Ellen Messmer is senior editor at Network World, an IDG publication and website, where she covers news and technology trends related to information security. Twitter: @MessmerE. Email:

Read more about wide area network in Network World's Wide Area Network section.

Join the CSO newsletter!

Error: Please check your email address.

Tags securitydata breachU.S. Secret Service2013 Data Breach Investigations Report

More about IDGVerizonVerizon

Show Comments

Featured Whitepapers

Editor's Recommendations

Solution Centres

Stories by Ellen Messmer

Latest Videos

  • 150x50

    CSO Webinar: Will your data protection strategy be enough when disaster strikes?

    Speakers: - Paul O’Connor, Engagement leader - Performance Audit Group, Victorian Auditor-General’s Office (VAGO) - Nigel Phair, Managing Director, Centre for Internet Safety - Joshua Stenhouse, Technical Evangelist, Zerto - Anthony Caruana, CSO MC & Moderator

    Play Video

  • 150x50

    CSO Webinar: The Human Factor - Your people are your biggest security weakness

    ​Speakers: David Lacey, Researcher and former CISO Royal Mail David Turner - Global Risk Management Expert Mark Guntrip - Group Manager, Email Protection, Proofpoint

    Play Video

  • 150x50

    CSO Webinar: Current ransomware defences are failing – but machine learning can drive a more proactive solution

    Speakers • Ty Miller, Director, Threat Intelligence • Mark Gregory, Leader, Network Engineering Research Group, RMIT • Jeff Lanza, Retired FBI Agent (USA) • Andy Solterbeck, VP Asia Pacific, Cylance • David Braue, CSO MC/Moderator What to expect: ​Hear from industry experts on the local and global ransomware threat landscape. Explore a new approach to dealing with ransomware using machine-learning techniques and by thinking about the problem in a fundamentally different way. Apply techniques for gathering insight into ransomware behaviour and find out what elements must go into a truly effective ransomware defence. Get a first-hand look at how ransomware actually works in practice, and how machine-learning techniques can pick up on its activities long before your employees do.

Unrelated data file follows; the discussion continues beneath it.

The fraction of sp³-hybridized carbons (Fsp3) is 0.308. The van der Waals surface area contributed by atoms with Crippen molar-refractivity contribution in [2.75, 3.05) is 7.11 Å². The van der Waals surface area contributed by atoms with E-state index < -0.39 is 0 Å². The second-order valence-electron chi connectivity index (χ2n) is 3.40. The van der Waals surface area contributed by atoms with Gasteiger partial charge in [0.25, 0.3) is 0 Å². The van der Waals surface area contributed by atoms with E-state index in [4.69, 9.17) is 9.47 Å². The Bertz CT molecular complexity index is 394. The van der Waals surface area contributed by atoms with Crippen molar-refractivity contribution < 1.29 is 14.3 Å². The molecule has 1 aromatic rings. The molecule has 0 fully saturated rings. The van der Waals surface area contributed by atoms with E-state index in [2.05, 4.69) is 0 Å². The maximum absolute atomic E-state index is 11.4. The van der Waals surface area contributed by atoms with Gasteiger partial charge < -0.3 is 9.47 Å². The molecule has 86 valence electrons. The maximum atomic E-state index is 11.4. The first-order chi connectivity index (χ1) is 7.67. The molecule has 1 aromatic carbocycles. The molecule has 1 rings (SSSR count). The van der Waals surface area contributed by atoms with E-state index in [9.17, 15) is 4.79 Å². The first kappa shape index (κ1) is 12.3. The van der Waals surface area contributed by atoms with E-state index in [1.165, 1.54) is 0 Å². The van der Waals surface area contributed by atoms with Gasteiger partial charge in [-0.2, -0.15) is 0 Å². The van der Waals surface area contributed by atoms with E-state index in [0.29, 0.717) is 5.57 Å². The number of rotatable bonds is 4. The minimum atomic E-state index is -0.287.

Play Video

  • 150x50

    CSO Webinar: Get real about metadata to avoid a false sense of security

    Speakers: • Anthony Caruana – CSO MC and moderator • Ian Farquhar, Worldwide Virtual Security Team Lead, Gigamon • John Lindsay, Former CTO, iiNet • Skeeve Stevens, Futurist, Future Sumo • David Vaile - Vice chair of APF, Co-Convenor of the Cyberspace Law And Policy Community, UNSW Law Faculty This webinar covers: - A 101 on metadata - what it is and how to use it - Insight into a typical attack, what happens and what we would find when looking into the metadata - How to collect metadata, use this to detect attacks and get greater insight into how you can use this to protect your organisation - Learn how much raw data and metadata to retain and how long for - Get a reality check on how you're using your metadata and if this is enough to secure your organisation

    Play Video

  • 150x50

    CSO Webinar: How banking trojans work and how you can stop them

    CSO Webinar: How banking trojans work and how you can stop them Featuring: • John Baird, Director of Global Technology Production, Deutsche Bank • Samantha Macleod, GM Cyber Security, ME Bank • Sherrod DeGrippo, Director of Emerging Threats, Proofpoint (USA)

    Play Video

More videos

Blog Posts

Market Place